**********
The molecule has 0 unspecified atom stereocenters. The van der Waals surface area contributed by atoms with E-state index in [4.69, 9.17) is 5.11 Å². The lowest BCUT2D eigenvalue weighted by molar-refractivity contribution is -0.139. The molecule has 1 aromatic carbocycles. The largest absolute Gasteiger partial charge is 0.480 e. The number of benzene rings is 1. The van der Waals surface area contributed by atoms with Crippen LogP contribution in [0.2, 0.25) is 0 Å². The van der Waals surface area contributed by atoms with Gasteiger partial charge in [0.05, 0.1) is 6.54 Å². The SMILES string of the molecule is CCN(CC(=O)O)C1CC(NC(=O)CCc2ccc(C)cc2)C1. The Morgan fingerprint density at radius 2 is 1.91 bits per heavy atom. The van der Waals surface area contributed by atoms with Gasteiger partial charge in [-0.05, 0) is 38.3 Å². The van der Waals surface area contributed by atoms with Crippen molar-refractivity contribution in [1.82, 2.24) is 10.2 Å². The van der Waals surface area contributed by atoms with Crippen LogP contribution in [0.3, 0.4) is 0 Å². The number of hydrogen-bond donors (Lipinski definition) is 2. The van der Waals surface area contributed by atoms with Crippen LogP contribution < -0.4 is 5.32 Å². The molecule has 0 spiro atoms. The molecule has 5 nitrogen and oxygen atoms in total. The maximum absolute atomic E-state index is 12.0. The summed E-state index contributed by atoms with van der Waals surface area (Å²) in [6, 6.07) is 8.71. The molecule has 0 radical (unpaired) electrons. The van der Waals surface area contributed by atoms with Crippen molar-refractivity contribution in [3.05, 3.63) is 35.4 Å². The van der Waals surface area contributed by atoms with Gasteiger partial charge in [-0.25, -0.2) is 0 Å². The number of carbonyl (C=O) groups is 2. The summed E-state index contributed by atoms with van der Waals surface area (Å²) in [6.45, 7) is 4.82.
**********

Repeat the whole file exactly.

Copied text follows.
The molecule has 0 unspecified atom stereocenters. The van der Waals surface area contributed by atoms with E-state index in [4.69, 9.17) is 5.11 Å². The lowest BCUT2D eigenvalue weighted by molar-refractivity contribution is -0.139. The molecule has 1 aromatic carbocycles. The largest absolute Gasteiger partial charge is 0.480 e. The number of benzene rings is 1. The van der Waals surface area contributed by atoms with Crippen LogP contribution in [0.2, 0.25) is 0 Å². The van der Waals surface area contributed by atoms with Gasteiger partial charge in [0.05, 0.1) is 6.54 Å². The SMILES string of the molecule is CCN(CC(=O)O)C1CC(NC(=O)CCc2ccc(C)cc2)C1. The Morgan fingerprint density at radius 2 is 1.91 bits per heavy atom. The van der Waals surface area contributed by atoms with Gasteiger partial charge in [-0.05, 0) is 38.3 Å². The van der Waals surface area contributed by atoms with Crippen molar-refractivity contribution in [1.82, 2.24) is 10.2 Å². The van der Waals surface area contributed by atoms with Crippen LogP contribution in [0.3, 0.4) is 0 Å². The number of hydrogen-bond donors (Lipinski definition) is 2. The van der Waals surface area contributed by atoms with Crippen LogP contribution < -0.4 is 5.32 Å². The molecule has 0 spiro atoms. The molecule has 5 nitrogen and oxygen atoms in total. The maximum absolute atomic E-state index is 12.0. The summed E-state index contributed by atoms with van der Waals surface area (Å²) in [6, 6.07) is 8.71. The molecule has 0 radical (unpaired) electrons. The van der Waals surface area contributed by atoms with Crippen molar-refractivity contribution in [3.05, 3.63) is 35.4 Å². The van der Waals surface area contributed by atoms with Gasteiger partial charge in [-0.25, -0.2) is 0 Å². The number of carbonyl (C=O) groups is 2. The summed E-state index contributed by atoms with van der Waals surface area (Å²) in [6.45, 7) is 4.82.